Criticizing government is, of course, a constitutional right. A SLAPP is not filed with the intent to go trial but to intimidate people, to scare them and to shut them up. The idea is that when the defendants have to spend money on lawyers and endure the stress of a lawsuit, protests will end.

But residents, Ms. Sherlock said, “have the right to petition the government for redress of grievances. Comments and communications with elected officials are very highly protected. The idea you should get sued for speaking out is mind-boggling.”

Rock mining is a highly profitable industry in Florida, dominated by large, secretive and mostly foreign-owned corporations. It is quixotic for an individual investor to jump into its midst, without any prior experience and only capital.

It is not clear if "selling water" that belongs to the people of Florida was Lindemann's original plan for the development at the heart of Lindemann's suit against Hurchalla and if fellow billionaires in Florida who own hundreds of thousands of acres around Lake Okeechobee recruited him to be their proxy; to fight for what they really want -- not just to own the land but to own the water above and under their land.

In an age of scarcity, there is no commodity more precious than water. To be instantly granted ownership of water to go along with property rights would fundamentally change the state of Florida.

Using a lawsuit, a SLAPP suit, to help rewrite Florida water law would fit the interests of everyone from the Fanjuls to the other big land owners in Florida including the King Ranch in Texas. It is not for nothing that US Sugar flew by private jet top GOP legislators and Gov. Rick Scott from Florida to Texas for luxury hunting trips on property where the King Ranch also owns the water underneath. (Scott, by the way, reached out to Hurchalla before the Nov. 2014 election, to show his sincerity in wanting to understand how to better protect Florida's environment-- a ploy repellant in retrospect of Scott's anti-environmental jihad since reelection.)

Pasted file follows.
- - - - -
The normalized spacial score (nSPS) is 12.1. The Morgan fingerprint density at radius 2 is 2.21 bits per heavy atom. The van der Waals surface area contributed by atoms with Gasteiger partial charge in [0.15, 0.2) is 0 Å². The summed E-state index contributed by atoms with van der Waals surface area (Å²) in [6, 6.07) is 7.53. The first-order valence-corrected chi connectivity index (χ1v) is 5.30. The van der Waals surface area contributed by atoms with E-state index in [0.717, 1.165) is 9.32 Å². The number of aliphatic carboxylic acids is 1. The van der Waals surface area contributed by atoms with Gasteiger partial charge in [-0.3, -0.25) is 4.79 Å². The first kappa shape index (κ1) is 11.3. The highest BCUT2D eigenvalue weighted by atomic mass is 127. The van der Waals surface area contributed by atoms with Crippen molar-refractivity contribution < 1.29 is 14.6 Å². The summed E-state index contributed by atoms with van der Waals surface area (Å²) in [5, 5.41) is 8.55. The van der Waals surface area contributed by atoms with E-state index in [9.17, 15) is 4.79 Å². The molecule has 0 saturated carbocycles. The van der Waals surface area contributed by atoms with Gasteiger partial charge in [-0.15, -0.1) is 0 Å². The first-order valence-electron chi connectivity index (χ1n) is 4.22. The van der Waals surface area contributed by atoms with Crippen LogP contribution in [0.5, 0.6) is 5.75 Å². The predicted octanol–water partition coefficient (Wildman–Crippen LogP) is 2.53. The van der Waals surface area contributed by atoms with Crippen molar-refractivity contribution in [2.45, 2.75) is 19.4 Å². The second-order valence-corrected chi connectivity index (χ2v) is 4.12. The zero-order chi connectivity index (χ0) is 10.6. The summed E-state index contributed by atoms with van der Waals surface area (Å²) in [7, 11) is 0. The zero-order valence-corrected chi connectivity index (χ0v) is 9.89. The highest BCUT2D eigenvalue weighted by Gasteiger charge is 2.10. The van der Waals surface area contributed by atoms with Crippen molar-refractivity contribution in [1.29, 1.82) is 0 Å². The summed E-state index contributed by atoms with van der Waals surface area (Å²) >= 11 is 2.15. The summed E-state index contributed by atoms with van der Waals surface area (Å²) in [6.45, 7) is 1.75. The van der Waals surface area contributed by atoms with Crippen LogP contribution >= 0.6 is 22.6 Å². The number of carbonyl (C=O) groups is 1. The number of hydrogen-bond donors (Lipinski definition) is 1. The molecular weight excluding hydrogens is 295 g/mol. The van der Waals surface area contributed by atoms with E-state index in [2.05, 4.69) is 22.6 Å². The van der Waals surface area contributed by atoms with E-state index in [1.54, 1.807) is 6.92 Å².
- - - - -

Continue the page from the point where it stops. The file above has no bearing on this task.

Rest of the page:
Who put George Lindemann up to the wisdom of changing Florida water law? Being a proxy for other billionaires, including Big Sugar Fanjuls who have also pressed to permit rock mining in the Everglades Agricultural Area, could explain why the court record for this lawsuit, according to Hurchalla, now totals nearly three hundred thousand pages.

The use of the legal system to harass citizens ought to raise the ire of Floridians throughout the state. In the last session of the legislature, a new law was passed making it harder for special interests to levy SLAPP suits. That law can't help Maggy Hurchalla now. You can.

If you have money to give to a great cause in Florida, help Maggy now.


Anonymous said...

Just sent $100 to support the cause.
It could happen to any of us.
Thanks for letting us know.

Anonymous said...

Lindemann also gave $50k to that shady Levine/Wolfson PAC
Relentless for Progress -

Relentless for Progress (PAC)
07/13/2015 50,000.00 CHE

Geniusofdespair said...

I gave to Maggy twice...good cause.

cyndi said...

The attorneys behind this are from the Pacific Legal Foundation. They have made Martin County their home and have infiltrated the economic council.
This is from the Martin County Currents the newspaper paid for by all these bad guys who ran the pro building candidates last election.

Commissioner Doug Smith and former Commissioner Ed Ciampi received a total of $9,000 each from Lindemann and his companies in the past five years, records show. Former Commissioner Patrick Hayes received a total of $7,000.

Anonymous said...

Even though we have fought for many years and have been beaten down many times, we must continue to stand against Scott and his minions and the rock miners and developers who care little about Florida's natural beauty and environment. I'm sending Maggy money. Thanks for this info.